By Keegan Hamilton
By Albert Samaha
By Village Voice staff
By Tessa Stuart
By Albert Samaha
By Steve Weinstein
By Devon Maloney
By Tessa Stuart
Kelly originally opposed switching from the standard six-shot Smith & Wesson revolver that had been used since former police commissioner Theodore Roosevelt standardized the guns New York City cops carried. But when Kelly took over as commissioner in 1992, most other major police departments were using the semiautomatics. He told Timoney and Michael Julian, then an inspector in charge of the NYPD's Office of Management Analysis and Planning, to study the adoption of the 9mm handguns. Julian reported back that, based on the number of cops fatally shot, officers' fears that they were in increasing danger from criminals armed with more powerful weapons were more psychological than real.
Kelly put off making the move to the semiautomatic weapons despite mounting pressure. By then, William Bratton, as chief of the transit police, which had not yet merged with the NYPD, had authorized his officers to carry 9mm pistols, and the NYPD officers and their unions were clamoring for them. Kelly's hand was forced when Governor Mario Cuomo, during an election year, came up with $11 million to fund purchase of the guns. In 1993, Kelly authorized cops to carry 9mm handguns, but not before ordering two important modifications. The clips were restricted to 10 bullets, and the amount of force required to pull the triggers was increased to almost double the standard amount, to avoid accidental discharge if the guns were dropped.
In 1994, when Bratton took over as NYPD commissioner, he upped the number of shots in the clip to 15cops carry a 16th in the chamber. Inevitably the new weapons led to some eye-popping numbers of shots fired. In December 1994, police fired what is believed to be an all-time departmental high of 256 shots during a roving gun battle with a man who had murdered his landlord and then killed the landlord's wife inside a Chinese restaurant on Queens Boulevard before attempting to carjack another man. As police tried to stop the killer, the man the assailant had shot during the carjacking was also hit by a stray police bullet that the medical examiner later determined was the kill shot.
For the most part, however, the weapons' increased ammunition capacity hasn't resulted in an increase in police overfiring or the wounding of innocent bystanders, according to NYPD figures. The number of police bullets fired spiked from an average of about 1,100 a year in the last five years the NYPD predominantly used revolvers to 1,728 in 1995, the year after they went to semiautomatics. But by 1999, the number of bullets fired had decreased to 621 and in 2004 fell to a modern low of 352 before shooting up by 75 percent last year.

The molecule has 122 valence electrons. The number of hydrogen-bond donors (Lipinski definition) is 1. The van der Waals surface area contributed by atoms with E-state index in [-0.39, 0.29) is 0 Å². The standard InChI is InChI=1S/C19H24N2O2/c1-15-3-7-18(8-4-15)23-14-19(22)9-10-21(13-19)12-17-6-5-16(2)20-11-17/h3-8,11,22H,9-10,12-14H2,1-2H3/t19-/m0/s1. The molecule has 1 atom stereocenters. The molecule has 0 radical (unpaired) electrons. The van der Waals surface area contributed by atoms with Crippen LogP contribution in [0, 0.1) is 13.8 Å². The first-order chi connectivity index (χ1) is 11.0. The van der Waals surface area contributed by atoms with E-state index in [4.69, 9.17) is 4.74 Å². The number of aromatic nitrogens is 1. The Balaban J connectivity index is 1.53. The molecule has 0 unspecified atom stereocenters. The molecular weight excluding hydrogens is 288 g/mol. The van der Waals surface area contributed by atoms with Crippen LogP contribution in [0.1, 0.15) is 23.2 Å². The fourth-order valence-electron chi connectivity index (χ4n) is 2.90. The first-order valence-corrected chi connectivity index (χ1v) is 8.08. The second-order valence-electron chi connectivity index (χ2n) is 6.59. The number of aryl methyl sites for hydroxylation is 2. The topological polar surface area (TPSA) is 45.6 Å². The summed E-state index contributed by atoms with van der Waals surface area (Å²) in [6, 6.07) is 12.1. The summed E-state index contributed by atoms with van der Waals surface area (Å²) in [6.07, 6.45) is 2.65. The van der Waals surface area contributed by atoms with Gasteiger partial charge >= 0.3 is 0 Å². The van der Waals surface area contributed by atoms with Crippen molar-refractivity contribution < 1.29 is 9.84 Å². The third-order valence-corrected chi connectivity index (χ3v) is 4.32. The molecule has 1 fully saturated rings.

O'Donnell, the John Jay professor, says he thinks the recent increase in shootings is just an aberration. But Noel Leader, an NYPD sergeant who heads up the group 100 Blacks in Law Enforcement Who Care, argues that the current police administration's "overaggressive tone" causes incidents like the Bell shooting. As far as Leader is concerned, it's a stats game. "Commissioner Kelly is one of the worst police commissioners in terms of emphasizing getting numbers," says Leader. " 'Go out there and make arrests; we want numbers even though crime is down.' That aggressive atmosphere goes throughout policingaggressive summonses, aggressive 250s [random stops], aggressive arrests."
Leader says that during each tour, officers are expected to write two "C-summonses," tickets for minor offenses like being in the park after dark or riding a bicycle on the sidewalk. The target of this numbers gathering, says Leader, has been the poorer black and Hispanic neighborhoods. "Would they have done this," he says, "if they stopped a car outside Gramercy Park and there were four white people in the car? I don't think so."
Another theory (one the police brass have in the past refuted) holds that the introduction in 1994 of CompStat, computer tracking of crimes that holds precinct commanders responsible for any increases, has caused supervisors to fudge the crime statistics to maintain the appearance of crime reduction. In recent years, union officials for both the sergeants and rank and file have publicly said as much, though neither has provided documented proof or put its cops up to talk about it on the record. Still, it's hard to imagine how the number of reported complaints went down by 5.1 percent in 2005 when the number of police "radio runs" went up from 4.5 million to 4.6 million.
Using the city's own numbers, an argument could be made for reintroducing the handgun modifications Kelly imposed in 1993, and not only to avoid another 50-shot controversy. The NYPD has claimed 15 straight years of crime reduction, and the number of cops being killed and shot at are substantially lower than at any time in modern policing. It wouldn't be the first time such a proposal was made.
As recently as February 1999, two weeks after Diallo was killed, Kelly (then in the private sector) opined in The New York Times that maybe it was time to dial down the NYPD-issue Glock 9mm handguns, limiting the clips to 10 rounds, as he had done in his first stint as police commissioner. Kelly wrote that "the semi-automatic's capacity, and the potential for overshooting, still concern me."